I didn’t think the characters were all that great at first, but each of them is trying to cope with personal concerns, and as a group their interactions get more complicated. Amanda is a devout Christian whose beliefs clash with Zack’s agnosticism, David’s scientific mindset, and all their new powers. Hannah has a tendency to view the guys as people she could sleep with and Mia takes an immediate dislike to her, assuming that she’s just another bimbo, like the ones who broke her brothers’ hearts. Having just lost her entire family, she’s annoyed that the Given sisters fight so often rather than appreciating the fact that they have each other. David has terrible social skills and is more willing that the other characters to harm or kill the people who threaten them. Zack hopes there’s a chance of finding his brother in New York, since both of the Given sisters were saved. Theo is still struggling with his alcoholism. These and other issues develop throughout the novel, becoming just as important as the characters’ powers.

It’s a nicely rounded novel that develops in a satisfying way – good story, good characters, a good read. It’s also got pretty solid worldbuilding that unfolds smoothly and gradually, making it a fairly light read, and a great option for readers who are new to the genre. However, Flight of the Silvers falls short in a few areas, one of which is related to the worldbuilding.

This alternative America is an isolationist society. Politically, its development has been completely different and it’s cut itself off from the rest of the world. Early in the twentieth century, there was a “systematic purge” of immigrants. Now, only four hundred highly qualified immigrants are allowed in per year. Foreign news, movies, and presumably other media, are banned. As a result, American society is extremely racist and xenophobic, and also shows signs of being quite sexist. More so than it already is, anyway. One telling moment was when the Silvers first saw the scientists at the research facility – 18 men, 1 woman, all white. At first I thought it was the author’s bias, but it’s a reflection of the society.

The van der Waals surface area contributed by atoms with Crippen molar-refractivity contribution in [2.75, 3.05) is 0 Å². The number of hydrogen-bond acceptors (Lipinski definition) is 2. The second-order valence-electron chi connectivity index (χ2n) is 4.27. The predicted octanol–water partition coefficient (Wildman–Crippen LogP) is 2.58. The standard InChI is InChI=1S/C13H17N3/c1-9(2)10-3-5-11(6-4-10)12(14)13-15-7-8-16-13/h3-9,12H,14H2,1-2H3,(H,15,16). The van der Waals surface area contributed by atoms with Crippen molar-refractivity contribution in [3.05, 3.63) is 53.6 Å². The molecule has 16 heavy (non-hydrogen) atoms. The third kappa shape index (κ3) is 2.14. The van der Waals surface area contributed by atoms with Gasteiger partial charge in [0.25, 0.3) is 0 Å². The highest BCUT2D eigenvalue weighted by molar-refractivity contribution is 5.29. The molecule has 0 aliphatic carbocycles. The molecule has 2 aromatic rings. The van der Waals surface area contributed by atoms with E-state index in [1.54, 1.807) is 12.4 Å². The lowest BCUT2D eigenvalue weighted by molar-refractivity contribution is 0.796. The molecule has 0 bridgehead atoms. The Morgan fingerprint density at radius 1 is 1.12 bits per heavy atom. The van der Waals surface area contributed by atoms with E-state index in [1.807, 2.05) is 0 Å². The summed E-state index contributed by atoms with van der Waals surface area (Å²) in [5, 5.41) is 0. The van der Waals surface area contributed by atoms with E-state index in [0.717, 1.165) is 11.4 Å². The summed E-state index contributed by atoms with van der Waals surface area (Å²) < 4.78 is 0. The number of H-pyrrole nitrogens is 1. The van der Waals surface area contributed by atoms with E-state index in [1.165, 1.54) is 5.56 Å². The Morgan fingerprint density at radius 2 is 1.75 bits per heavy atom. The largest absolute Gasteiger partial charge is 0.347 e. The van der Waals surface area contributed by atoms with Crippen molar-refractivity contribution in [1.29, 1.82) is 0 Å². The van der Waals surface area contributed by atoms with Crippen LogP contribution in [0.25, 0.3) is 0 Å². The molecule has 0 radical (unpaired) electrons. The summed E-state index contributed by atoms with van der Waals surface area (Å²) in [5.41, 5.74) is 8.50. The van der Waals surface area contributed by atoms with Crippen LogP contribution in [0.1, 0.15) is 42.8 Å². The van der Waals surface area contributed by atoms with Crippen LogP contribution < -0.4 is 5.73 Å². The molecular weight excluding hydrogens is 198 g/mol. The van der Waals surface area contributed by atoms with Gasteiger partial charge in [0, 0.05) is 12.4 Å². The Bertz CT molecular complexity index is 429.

This is fine, but most of the time it’s just one of the background details because, except for Theo, all the Silvers are white and society’s prejudices don’t hinder them. Even Theo doesn’t have a problem. Some minor characters refer to him as the “chinny” – Chinese – but not to his face. Why not include some POC characters among the Silvers and make this aspect of the world important to them? As it stands, it’s only an issue for Melissa Masaad, a British-Sudanese police officer tasked with tracking down the Silvers. Her dark skin, dreadlocks and ‘exotic’ features make her particularly conspicuous as a senior police officer in this version of America, but she seems to manage by being brusque and more authoritative than her peers.

The fact that Melissa is a woman is more of an issue for her than her race, and this brings me to the problematic way the women are depicted. All the major female characters – except for 14-year-old Mia – are described in terms of their physical beauty. Melissa is gorgeously exotic. Amanda is tall and slender while Hannah as short and busty, but both are clearly stated to be sexually attractive to men. Each sister feels that the other is more attractive. When they meet the male Silvers later, their sex appeal comes up again.